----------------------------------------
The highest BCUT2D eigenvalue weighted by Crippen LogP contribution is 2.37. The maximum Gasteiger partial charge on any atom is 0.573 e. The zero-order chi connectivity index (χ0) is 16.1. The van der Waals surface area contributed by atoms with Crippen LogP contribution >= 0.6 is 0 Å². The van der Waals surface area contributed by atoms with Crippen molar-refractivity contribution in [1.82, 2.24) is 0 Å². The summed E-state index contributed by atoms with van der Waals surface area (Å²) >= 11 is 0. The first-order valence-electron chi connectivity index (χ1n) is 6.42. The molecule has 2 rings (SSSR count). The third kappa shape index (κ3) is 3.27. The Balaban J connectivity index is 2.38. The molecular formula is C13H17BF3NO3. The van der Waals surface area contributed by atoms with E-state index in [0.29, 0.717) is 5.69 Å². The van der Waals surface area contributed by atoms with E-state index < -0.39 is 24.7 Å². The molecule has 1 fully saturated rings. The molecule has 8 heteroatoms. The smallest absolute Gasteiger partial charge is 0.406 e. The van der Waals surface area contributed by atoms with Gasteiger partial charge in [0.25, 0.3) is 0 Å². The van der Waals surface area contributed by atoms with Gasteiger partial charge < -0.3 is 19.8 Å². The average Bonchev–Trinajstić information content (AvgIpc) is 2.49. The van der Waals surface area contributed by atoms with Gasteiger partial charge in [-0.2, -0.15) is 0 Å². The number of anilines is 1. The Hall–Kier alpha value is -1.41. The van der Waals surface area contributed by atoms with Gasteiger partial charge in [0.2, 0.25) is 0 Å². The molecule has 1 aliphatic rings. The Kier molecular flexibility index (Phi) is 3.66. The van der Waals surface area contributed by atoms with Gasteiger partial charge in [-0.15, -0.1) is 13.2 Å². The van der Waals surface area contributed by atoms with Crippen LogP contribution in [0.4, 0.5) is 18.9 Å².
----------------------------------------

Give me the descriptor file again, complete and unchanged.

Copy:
The highest BCUT2D eigenvalue weighted by Crippen LogP contribution is 2.37. The maximum Gasteiger partial charge on any atom is 0.573 e. The zero-order chi connectivity index (χ0) is 16.1. The van der Waals surface area contributed by atoms with Crippen LogP contribution >= 0.6 is 0 Å². The van der Waals surface area contributed by atoms with Crippen molar-refractivity contribution in [1.82, 2.24) is 0 Å². The summed E-state index contributed by atoms with van der Waals surface area (Å²) >= 11 is 0. The first-order valence-electron chi connectivity index (χ1n) is 6.42. The molecule has 2 rings (SSSR count). The third kappa shape index (κ3) is 3.27. The Balaban J connectivity index is 2.38. The molecular formula is C13H17BF3NO3. The van der Waals surface area contributed by atoms with E-state index in [0.29, 0.717) is 5.69 Å². The van der Waals surface area contributed by atoms with E-state index < -0.39 is 24.7 Å². The molecule has 1 fully saturated rings. The molecule has 8 heteroatoms. The smallest absolute Gasteiger partial charge is 0.406 e. The van der Waals surface area contributed by atoms with Gasteiger partial charge in [0.25, 0.3) is 0 Å². The van der Waals surface area contributed by atoms with Gasteiger partial charge < -0.3 is 19.8 Å². The average Bonchev–Trinajstić information content (AvgIpc) is 2.49. The van der Waals surface area contributed by atoms with Gasteiger partial charge in [-0.2, -0.15) is 0 Å². The number of anilines is 1. The Hall–Kier alpha value is -1.41. The van der Waals surface area contributed by atoms with Gasteiger partial charge in [0.2, 0.25) is 0 Å². The molecule has 1 aliphatic rings. The Kier molecular flexibility index (Phi) is 3.66. The van der Waals surface area contributed by atoms with Gasteiger partial charge in [-0.15, -0.1) is 13.2 Å². The van der Waals surface area contributed by atoms with Crippen LogP contribution in [0.4, 0.5) is 18.9 Å².